Sail Through This To That

Lucille Clifton (1936 – 2010)

I don’t write out of what I know; I write out of what I wonder. I think most artists create art in order to explore, not to give the answers. Poetry and art are not about answers to me; they are about questions.

Lucille Clifton

Blessing the Boats

by Lucille Clifton

may the tide
that is entering even now
the lip of our understanding
carry you out
beyond the face of fear
may you kiss
the wind then turn from it
certain that it will
love your back may you
open your eyes to water
water waving forever
and may you in your
innocence
sail through this to that

Lucille Clifton had the gift of sparse words imparting vast meaning.   Her poetry is straightforward yet complex.   Discovered by Langston Hughes through a mutual friend in New York, she succeeded on the strength of her talent and bright spirit.  Clifton was an educator, children’s book author, poet, engaging speaker and civil rights leader.  Clifton advanced ideas of equity through her art and educational leadership.  

There is a motherly savviness to some of Clifton’s poetry that reassures me, good naturedly cajoles, lulls me into surprises and insight, while letting me wander about breezily in her words.  I marvel at her imagery and her welcoming, supportive spirit.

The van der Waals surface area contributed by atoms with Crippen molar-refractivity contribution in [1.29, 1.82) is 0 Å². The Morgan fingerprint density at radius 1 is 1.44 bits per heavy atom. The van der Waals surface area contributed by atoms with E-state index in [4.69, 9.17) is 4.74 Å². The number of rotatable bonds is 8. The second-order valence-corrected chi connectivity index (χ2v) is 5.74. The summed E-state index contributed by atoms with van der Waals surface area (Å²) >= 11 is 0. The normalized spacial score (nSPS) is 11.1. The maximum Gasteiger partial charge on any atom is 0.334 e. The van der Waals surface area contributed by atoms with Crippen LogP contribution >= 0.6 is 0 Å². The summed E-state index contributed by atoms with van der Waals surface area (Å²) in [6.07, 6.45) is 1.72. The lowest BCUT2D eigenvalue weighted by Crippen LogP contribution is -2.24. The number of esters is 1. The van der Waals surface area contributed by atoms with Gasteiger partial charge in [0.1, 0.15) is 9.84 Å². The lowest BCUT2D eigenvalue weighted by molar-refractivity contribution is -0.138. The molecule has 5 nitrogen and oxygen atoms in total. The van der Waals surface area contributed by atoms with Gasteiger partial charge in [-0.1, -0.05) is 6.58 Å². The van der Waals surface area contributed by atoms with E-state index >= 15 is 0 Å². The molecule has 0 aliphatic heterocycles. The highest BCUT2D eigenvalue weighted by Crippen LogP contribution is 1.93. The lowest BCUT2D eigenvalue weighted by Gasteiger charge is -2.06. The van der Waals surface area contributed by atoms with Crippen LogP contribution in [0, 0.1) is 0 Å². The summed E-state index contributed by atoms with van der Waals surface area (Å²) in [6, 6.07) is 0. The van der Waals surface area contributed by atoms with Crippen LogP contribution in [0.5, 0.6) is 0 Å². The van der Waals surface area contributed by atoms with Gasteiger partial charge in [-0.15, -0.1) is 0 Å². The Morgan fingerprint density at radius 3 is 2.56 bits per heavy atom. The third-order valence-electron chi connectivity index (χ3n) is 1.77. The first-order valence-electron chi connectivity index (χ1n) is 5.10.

Blessing The Boats, the title of her award winning anthology, is a remarkable poem in that it has no moorings of where you feel required as a reader to start or stop.   I can chose to see it as a loop that I can plug into almost anywhere. 

Sometimes I like to read a poem backwards.  Not all poets work lend themselves to this, but it can be an interesting technique to enter a poem and the poets ideas in a different way.   By reading it in reverse sequence, it allows me to focus on individual lines and not worry about trying to understand the whole of poem. Try reading Clifton’s Blessing the Boats from the bottom to the top, and see what rises on your internal wavelengths.  What line sticks out in your mind?  Is it a different line than you noticed the first time reading it through? 



“Oh Antic God”

by Lucille Clifton

oh antic God
return to me
my mother in her thirties
leaned across the front porch
the huge pillow of her breasts
pressing against the rail
summoning me in for bed.
 
I am almost the dead woman’s age times two.
 
I can barely recall her song
the scent of her hands
though her wild hair scratches my dreams
at night.   return to me, oh Lord of then
and now, my mother’s calling,
her young voice humming my name.

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A Sonnet Obsession

I am a life-long Minnesotan who resides in Minneapolis. I hope you enjoy my curated selection of sonnets, short poems and nerdy ruminations. I am pleased to offer Fourteenlines as an ad and cookie free poetry resource, to allow the poetry to be presented on its own without distractions. Fourteenlines is a testament to the power of the written word, for anyone wanting a little more poetry in their life.

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